How to Set Up HomePod Using your iPhone, iPad or iPod touch
Bought a brand new Apple HomePod? Here’s how you can set it up using your iPhone, iPad or iPod touch.
Learn to Set up Your HomePod and Get Started with Apple’s Bass-Heavy Smart Speaker
There are two reasons why you’re reading this – either you bought yourself a HomePod or you have one coming in tomorrow or later. Whatever the case might be, you’ve come to the right place. We’ll show you how you can set up Apple’s smart speaker in a few easy steps, and hopefully get you up and running almost immediately.
What You’ll Need to Do Before Settings Up
- You must have either an iPhone, iPad or iPod touch running iOS 11.2.5 in order to set up the HomePod. If you do not fulfill either of those requirements then you literally can’t do anything to make your speaker work.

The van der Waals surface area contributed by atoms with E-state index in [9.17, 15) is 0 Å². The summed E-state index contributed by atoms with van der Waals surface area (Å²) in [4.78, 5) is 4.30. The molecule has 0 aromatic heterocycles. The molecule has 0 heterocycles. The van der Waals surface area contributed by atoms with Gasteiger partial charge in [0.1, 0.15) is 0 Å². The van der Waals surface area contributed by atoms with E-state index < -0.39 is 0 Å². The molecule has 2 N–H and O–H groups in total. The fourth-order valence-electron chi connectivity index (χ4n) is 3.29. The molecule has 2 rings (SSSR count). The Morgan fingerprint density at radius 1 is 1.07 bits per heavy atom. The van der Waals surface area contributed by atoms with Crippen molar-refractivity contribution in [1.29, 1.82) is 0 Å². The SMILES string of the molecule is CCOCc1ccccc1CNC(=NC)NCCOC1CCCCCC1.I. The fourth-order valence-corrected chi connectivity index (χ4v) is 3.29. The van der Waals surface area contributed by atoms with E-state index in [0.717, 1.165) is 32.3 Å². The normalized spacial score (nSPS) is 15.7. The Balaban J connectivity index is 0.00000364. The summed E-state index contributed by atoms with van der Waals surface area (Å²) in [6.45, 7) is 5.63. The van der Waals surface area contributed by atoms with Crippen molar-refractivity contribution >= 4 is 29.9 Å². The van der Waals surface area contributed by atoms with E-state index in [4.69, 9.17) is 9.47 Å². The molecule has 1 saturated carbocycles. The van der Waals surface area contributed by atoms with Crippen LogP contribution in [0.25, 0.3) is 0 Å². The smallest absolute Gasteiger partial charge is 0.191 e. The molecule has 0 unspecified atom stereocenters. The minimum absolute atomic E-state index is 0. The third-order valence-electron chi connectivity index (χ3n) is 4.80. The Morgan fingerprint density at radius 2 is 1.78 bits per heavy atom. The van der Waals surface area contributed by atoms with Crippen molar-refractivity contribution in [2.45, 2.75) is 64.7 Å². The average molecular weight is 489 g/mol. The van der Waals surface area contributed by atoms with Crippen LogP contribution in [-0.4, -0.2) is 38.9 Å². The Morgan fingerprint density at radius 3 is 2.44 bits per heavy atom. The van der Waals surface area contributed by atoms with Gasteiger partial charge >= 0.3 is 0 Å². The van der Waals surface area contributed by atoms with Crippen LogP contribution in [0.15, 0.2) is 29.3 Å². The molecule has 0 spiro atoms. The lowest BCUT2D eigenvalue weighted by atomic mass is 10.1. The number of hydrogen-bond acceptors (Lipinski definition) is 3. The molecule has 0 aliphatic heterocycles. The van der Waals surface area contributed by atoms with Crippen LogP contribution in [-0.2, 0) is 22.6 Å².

- iCloud Keychain must be enabled on your device. You can do so by heading over to Settings > iCloud > Keychain then turn on the iCloud Keychain toggle switch. You will be required to enable two-factor authentication on your Apple ID as well.
- Please make sure that your WiFi and Bluetooth radios are turned on. If not, then the set up process will not move forward.
How to Set up HomePod
Assuming that you have Apple’s smart speaker sitting in front of you and turned on, follow the steps below.
1. Once you see a pulsing white light on top of your speaker, bring your iOS device close to it and make sure your device is unlocked and on the home screen.
2. You’ll see a notification in iOS showing you that the HomePod is nearby. Tap on Set Up.
3. Follow the on-screen prompts, which involves selecting the name of the room where the speaker is, whether or not you wish to enable Personal Requests and so on.
4. Once the set up process is complete, you’ll hear Siri talking to you. It’s that simple. You’ll also see a confirmation on your iOS device that everything is up and running.
If you wish to tinker around with the speaker’s settings, you can do so straight from the Home app. It lives on your home screen until or unless you’ve opted to place it inside a folder.
You may also like to check out: